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Bar Harbor will hold off on reducing cruise ship visits for 2022

Maasdam
Robert F. Bukaty
/
AP
In this June 4, 2010 photo, passengers from the Maasdam, a 719-foot cruise ship, board a shuttle boat for a day trip to Bar Harbor, Maine.

Bar Harbor will not impose new limits on the number of cruise ships and passengers visiting the town this summer.

The Bar Harbor Town Council instead decided it will form a new group to negotiate with the cruise ship industry for 2023 and beyond.

Councilors acknowledged the decision will likely disappoint many community members, who say the passengers overwhelm the town during a busy tourist season.

They said they were hopeful they could limit the number of large ships entering the harbor for this upcoming summer. But there just isn't enough time to impose new limits on the cruise ship industry before the season starts in a few months.

"I would love for this group to focus on 2023 and forward," Kevin Sutherland, Bar Harbor's town manager, said during Tuesday night's council meeting. "I know the community is upset about 2022, but I think we lost that chance to address it a year ago."

The council spoke with attorneys last month about potentially reducing cruise ship visits in the wake of the pandemic.

Town Council Vice-Chairman Matt Hochman said setting new limits now could unleash too much legal risk.

"While I absolutely want to see a reduction in ships, especially for 2022, I believe that if this action were to pass... we would end up with an injunction barring it anyway and we would incur significant costs," he said during the council's Tuesday night meeting.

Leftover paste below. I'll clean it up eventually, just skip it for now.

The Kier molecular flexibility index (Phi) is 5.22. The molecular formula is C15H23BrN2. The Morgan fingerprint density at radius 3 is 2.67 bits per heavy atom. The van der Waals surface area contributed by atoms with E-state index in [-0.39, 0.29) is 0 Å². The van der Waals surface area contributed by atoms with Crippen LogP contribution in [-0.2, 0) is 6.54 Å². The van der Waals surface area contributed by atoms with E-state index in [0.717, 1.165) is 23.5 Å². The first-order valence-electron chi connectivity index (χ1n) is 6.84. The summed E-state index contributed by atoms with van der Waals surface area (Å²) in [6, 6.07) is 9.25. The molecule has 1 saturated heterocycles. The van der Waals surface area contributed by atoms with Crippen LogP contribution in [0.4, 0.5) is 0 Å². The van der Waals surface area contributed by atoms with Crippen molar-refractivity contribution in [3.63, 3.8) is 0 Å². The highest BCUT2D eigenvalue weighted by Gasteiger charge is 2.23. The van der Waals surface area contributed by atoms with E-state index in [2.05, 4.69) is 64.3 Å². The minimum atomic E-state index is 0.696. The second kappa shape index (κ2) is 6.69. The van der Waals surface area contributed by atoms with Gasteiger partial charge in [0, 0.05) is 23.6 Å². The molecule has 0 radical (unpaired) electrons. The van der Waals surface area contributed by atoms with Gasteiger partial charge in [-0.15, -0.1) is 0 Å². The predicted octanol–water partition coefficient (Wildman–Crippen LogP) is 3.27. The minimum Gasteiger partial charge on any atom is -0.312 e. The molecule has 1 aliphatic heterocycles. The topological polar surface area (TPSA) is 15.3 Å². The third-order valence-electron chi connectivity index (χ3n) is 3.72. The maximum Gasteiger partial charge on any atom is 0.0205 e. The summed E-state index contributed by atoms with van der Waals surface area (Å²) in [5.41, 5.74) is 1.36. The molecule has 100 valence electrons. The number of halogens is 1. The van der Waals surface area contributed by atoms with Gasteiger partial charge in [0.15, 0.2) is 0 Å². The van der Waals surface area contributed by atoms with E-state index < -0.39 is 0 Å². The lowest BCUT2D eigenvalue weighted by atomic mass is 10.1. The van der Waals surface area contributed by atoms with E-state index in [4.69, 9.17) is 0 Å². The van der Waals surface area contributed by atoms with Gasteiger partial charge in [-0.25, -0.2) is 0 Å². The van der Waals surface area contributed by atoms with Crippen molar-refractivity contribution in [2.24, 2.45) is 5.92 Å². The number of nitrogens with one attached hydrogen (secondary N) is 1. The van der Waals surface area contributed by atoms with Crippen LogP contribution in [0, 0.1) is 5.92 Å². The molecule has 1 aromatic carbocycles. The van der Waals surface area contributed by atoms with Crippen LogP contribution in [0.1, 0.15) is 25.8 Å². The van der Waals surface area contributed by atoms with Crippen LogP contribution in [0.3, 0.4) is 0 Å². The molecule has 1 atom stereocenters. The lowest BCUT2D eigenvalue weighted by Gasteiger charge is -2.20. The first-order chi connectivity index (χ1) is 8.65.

No large ships visited Bar Harbor last year, yet the town had its busiest tourist season on record. More than 4 million people visited Acadia National Park in 2021, a new record.

Councilor Erin Cough said she agrees the town needs more time to work out a new policy limiting cruise ships. Like many in the community, she worries how the town will handle the ships' return.

"If we were to look at what our tourism was last year and saw how stretched our public safety departments were, that's a fear," she said. "Going into this 2022 cruise ship season knowing that there's going to be a couple hundred-thousand people coming in is a fear."

A 2021 survey of Bar Harbor residents found more than half had a negative perception of cruise ships and believed the passengers overwhelmed the town.

The council briefly debated a motion on Tuesday night that would have imposed a 30% cut on the number cruise ship visits for 2022, but councilors struck it down.

"For various reasons, unfortunately 2022 is going to be a real hurdle, legally and court-challenge-wise and things like that," Joe Minutolo, a town council member, said. "[For the] long game, 2023, we got to move the needle. This has gone on way too long; it's painful."